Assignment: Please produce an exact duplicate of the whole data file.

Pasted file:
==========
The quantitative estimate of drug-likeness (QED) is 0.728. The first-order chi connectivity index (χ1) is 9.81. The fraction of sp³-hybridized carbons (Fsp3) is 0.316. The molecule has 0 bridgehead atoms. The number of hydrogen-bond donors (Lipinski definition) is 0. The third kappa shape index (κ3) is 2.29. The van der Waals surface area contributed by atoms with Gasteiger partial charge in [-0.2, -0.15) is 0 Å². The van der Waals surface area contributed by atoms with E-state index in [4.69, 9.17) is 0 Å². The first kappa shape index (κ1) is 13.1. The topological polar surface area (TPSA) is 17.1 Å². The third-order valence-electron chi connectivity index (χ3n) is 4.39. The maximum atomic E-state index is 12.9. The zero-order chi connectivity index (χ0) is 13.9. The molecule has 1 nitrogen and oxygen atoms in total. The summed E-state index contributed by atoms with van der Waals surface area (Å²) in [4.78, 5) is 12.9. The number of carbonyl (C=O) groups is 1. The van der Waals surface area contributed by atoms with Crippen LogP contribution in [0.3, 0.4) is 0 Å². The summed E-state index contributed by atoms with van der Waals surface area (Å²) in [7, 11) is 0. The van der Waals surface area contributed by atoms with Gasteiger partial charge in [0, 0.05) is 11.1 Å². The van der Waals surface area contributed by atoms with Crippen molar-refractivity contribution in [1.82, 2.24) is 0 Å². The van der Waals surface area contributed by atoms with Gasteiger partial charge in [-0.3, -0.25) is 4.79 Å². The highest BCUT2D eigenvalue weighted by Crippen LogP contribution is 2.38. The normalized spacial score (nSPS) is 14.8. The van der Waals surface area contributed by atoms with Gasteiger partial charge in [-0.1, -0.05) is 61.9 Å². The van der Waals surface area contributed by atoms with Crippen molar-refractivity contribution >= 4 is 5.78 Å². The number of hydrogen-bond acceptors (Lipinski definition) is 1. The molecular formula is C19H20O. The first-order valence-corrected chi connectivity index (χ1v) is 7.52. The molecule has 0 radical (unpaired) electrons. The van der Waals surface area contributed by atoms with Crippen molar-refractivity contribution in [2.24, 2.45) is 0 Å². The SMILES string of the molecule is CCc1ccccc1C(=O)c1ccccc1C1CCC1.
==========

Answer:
The quantitative estimate of drug-likeness (QED) is 0.728. The first-order chi connectivity index (χ1) is 9.81. The fraction of sp³-hybridized carbons (Fsp3) is 0.316. The molecule has 0 bridgehead atoms. The number of hydrogen-bond donors (Lipinski definition) is 0. The third kappa shape index (κ3) is 2.29. The van der Waals surface area contributed by atoms with Gasteiger partial charge in [-0.2, -0.15) is 0 Å². The van der Waals surface area contributed by atoms with E-state index in [4.69, 9.17) is 0 Å². The first kappa shape index (κ1) is 13.1. The topological polar surface area (TPSA) is 17.1 Å². The third-order valence-electron chi connectivity index (χ3n) is 4.39. The maximum atomic E-state index is 12.9. The zero-order chi connectivity index (χ0) is 13.9. The molecule has 1 nitrogen and oxygen atoms in total. The summed E-state index contributed by atoms with van der Waals surface area (Å²) in [4.78, 5) is 12.9. The number of carbonyl (C=O) groups is 1. The van der Waals surface area contributed by atoms with Crippen LogP contribution in [0.3, 0.4) is 0 Å². The summed E-state index contributed by atoms with van der Waals surface area (Å²) in [7, 11) is 0. The van der Waals surface area contributed by atoms with Gasteiger partial charge in [0, 0.05) is 11.1 Å². The van der Waals surface area contributed by atoms with Crippen molar-refractivity contribution in [1.82, 2.24) is 0 Å². The van der Waals surface area contributed by atoms with Gasteiger partial charge in [-0.3, -0.25) is 4.79 Å². The highest BCUT2D eigenvalue weighted by Crippen LogP contribution is 2.38. The normalized spacial score (nSPS) is 14.8. The van der Waals surface area contributed by atoms with Gasteiger partial charge in [-0.1, -0.05) is 61.9 Å². The van der Waals surface area contributed by atoms with Crippen molar-refractivity contribution >= 4 is 5.78 Å². The number of hydrogen-bond acceptors (Lipinski definition) is 1. The molecular formula is C19H20O. The first-order valence-corrected chi connectivity index (χ1v) is 7.52. The molecule has 0 radical (unpaired) electrons. The van der Waals surface area contributed by atoms with Crippen molar-refractivity contribution in [2.24, 2.45) is 0 Å². The SMILES string of the molecule is CCc1ccccc1C(=O)c1ccccc1C1CCC1.